Does he ever say anything about thinking ahead to future pleasure as a form of pleasure? (Or anything remotely related)
I am thinking that the passages about "confident expectation of continuance" might be applicable, and there is also the passage in Diogenes of Oinoanda about the sequence in which pleasure comes. I started to quote that earlier but will add that here in a moment:
Not really sure this applies directly, because he is talking about cause and effect, but it MIGHT be stretchable to cover the point. Probably better to go to the "Confident expectation" passages.....
... such virtues ... pleasure ... and [of virtues] ... feels [much] pain ... the evil [is] ... [from] all virtues ... apart from tension ... pleasure, but these quibblers admit ... often found not ..., [and Zeno] himself [proposes] the opinion ..........., just as if he means virtue when he has said «pleasure,» and that men run to them. And again elsewhere having forgotten this hunger ([for they did] not [say that] ........) ... of this ... so that ... it ... in no way .... is able, as these people lay it down, like a bait, for all human beings, to draw them, like birds or fish, open-mouthed to the names of the virtues, and sometimes ........ itself ... [illusions (?). And you are] not ashamed, [you] wretched people, [of contradicting both yourselves and] one another: [for indeed, employing puerile] wit, [you reject] pleasure, while cleverly agreeing [with us about sensation], so that you not [prevented from] passing through [an area in safety], when you venture to climb crags.
Well now, I want to deflect also the error that, along with the feeling of self-love, has you in its grip —an error that, more than any other, further inflates your doctrine as ignorant. The error is this: [not] all causes in things precede their effects, even if the majority do, but some of them precede their effects, others [coincide with] them, and others follow them.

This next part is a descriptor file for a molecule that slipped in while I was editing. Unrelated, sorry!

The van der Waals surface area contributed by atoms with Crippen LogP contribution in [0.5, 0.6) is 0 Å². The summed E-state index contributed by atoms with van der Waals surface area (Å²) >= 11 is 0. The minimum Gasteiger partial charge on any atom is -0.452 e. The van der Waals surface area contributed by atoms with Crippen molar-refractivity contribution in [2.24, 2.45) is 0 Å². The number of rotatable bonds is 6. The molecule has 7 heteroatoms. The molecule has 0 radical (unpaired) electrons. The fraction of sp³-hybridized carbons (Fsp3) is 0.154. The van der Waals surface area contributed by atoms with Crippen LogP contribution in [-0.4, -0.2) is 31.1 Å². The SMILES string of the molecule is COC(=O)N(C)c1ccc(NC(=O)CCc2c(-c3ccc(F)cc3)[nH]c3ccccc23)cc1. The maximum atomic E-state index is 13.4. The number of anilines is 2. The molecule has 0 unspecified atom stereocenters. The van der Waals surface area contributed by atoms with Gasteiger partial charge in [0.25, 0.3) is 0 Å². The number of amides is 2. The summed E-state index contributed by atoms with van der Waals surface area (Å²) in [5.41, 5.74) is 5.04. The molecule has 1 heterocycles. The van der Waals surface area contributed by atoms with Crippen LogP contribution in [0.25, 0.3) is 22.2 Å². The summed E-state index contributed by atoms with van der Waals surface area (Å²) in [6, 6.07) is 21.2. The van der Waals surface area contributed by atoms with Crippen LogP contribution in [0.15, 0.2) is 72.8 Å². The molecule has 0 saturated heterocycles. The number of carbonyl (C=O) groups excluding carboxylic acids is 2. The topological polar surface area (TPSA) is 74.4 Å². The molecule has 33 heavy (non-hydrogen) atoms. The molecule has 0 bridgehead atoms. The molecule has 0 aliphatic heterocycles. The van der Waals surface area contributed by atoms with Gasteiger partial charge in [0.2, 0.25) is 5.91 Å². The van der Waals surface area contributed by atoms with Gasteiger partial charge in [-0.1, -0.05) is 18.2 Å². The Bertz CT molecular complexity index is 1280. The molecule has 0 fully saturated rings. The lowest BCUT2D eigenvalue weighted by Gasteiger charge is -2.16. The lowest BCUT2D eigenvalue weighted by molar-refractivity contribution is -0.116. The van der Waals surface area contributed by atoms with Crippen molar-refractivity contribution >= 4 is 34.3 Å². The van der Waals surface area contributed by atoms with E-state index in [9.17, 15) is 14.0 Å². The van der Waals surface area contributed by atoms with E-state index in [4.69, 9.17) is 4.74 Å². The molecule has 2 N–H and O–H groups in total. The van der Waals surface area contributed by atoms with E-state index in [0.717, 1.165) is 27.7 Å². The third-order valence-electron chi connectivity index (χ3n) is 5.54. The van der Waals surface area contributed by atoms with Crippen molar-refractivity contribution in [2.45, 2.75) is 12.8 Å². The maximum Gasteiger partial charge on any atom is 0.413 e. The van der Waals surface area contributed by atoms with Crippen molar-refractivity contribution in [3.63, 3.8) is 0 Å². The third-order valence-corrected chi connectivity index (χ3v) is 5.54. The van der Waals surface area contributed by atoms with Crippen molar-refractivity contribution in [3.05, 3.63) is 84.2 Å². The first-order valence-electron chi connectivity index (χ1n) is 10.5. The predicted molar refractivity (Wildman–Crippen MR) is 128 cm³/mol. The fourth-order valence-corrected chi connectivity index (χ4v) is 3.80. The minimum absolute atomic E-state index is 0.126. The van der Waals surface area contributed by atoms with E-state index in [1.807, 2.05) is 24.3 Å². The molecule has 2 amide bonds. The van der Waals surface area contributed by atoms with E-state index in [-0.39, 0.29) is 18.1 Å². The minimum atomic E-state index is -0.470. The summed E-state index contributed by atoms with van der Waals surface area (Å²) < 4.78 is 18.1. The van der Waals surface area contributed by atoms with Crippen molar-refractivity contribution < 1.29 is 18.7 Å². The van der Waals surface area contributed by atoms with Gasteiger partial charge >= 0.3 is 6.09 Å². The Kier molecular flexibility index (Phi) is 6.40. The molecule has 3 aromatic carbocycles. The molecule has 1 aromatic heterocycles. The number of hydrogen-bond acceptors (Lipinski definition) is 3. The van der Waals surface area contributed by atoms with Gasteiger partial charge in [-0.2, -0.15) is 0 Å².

Examples of causes that precede are cautery and surgery saving life: in these cases extreme pain must be borne, and it is after this that pleasure quickly follows.
Examples of coincident causes are [solid] and liquid nourishment and, in addition to these, [sexual acts:] we do not eat [food] and experience pleasure afterwards, nor do we drink wine and experience pleasure afterwards, nor do we emit semen and experience pleasure afterwards; rather the action brings about these pleasures for us immediately, without awaiting the future.
[As for causes that follow, an example is expecting] to win praise after death: although men experience pleasure now because there will be a favourable memory of them after they have gone, nevertheless the cause of the pleasure occurs later.
Now you, being unable to mark off these distinctions, and being unaware that the virtues have a place among the causes that coincide with their effects (for they are borne along with [pleasure), go completely astray.]